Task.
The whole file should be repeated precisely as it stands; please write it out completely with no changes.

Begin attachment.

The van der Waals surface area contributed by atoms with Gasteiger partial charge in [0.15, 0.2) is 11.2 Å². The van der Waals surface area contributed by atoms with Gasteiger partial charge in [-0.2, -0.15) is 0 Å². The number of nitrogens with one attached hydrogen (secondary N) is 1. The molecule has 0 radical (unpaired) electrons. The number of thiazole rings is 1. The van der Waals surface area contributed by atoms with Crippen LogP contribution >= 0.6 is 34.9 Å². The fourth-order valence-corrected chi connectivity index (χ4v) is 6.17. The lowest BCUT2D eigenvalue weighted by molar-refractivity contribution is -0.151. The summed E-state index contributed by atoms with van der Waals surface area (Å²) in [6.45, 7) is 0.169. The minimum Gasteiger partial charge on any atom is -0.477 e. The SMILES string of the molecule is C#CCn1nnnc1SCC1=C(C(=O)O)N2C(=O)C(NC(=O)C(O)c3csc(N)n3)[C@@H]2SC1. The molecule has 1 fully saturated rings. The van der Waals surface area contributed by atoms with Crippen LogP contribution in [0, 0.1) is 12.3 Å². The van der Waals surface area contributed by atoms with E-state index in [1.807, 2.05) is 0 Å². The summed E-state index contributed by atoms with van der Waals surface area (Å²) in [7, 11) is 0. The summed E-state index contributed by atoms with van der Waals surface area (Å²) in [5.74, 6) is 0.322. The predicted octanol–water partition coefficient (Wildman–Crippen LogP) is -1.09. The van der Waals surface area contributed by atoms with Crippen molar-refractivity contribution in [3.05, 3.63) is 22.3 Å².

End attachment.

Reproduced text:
The van der Waals surface area contributed by atoms with Gasteiger partial charge in [0.15, 0.2) is 11.2 Å². The van der Waals surface area contributed by atoms with Gasteiger partial charge in [-0.2, -0.15) is 0 Å². The number of nitrogens with one attached hydrogen (secondary N) is 1. The molecule has 0 radical (unpaired) electrons. The number of thiazole rings is 1. The van der Waals surface area contributed by atoms with Crippen LogP contribution >= 0.6 is 34.9 Å². The fourth-order valence-corrected chi connectivity index (χ4v) is 6.17. The lowest BCUT2D eigenvalue weighted by molar-refractivity contribution is -0.151. The summed E-state index contributed by atoms with van der Waals surface area (Å²) in [6.45, 7) is 0.169. The minimum Gasteiger partial charge on any atom is -0.477 e. The SMILES string of the molecule is C#CCn1nnnc1SCC1=C(C(=O)O)N2C(=O)C(NC(=O)C(O)c3csc(N)n3)[C@@H]2SC1. The molecule has 1 fully saturated rings. The van der Waals surface area contributed by atoms with Crippen LogP contribution in [0, 0.1) is 12.3 Å². The van der Waals surface area contributed by atoms with E-state index in [1.807, 2.05) is 0 Å². The summed E-state index contributed by atoms with van der Waals surface area (Å²) in [7, 11) is 0. The summed E-state index contributed by atoms with van der Waals surface area (Å²) in [5.74, 6) is 0.322. The predicted octanol–water partition coefficient (Wildman–Crippen LogP) is -1.09. The van der Waals surface area contributed by atoms with Crippen molar-refractivity contribution in [3.05, 3.63) is 22.3 Å².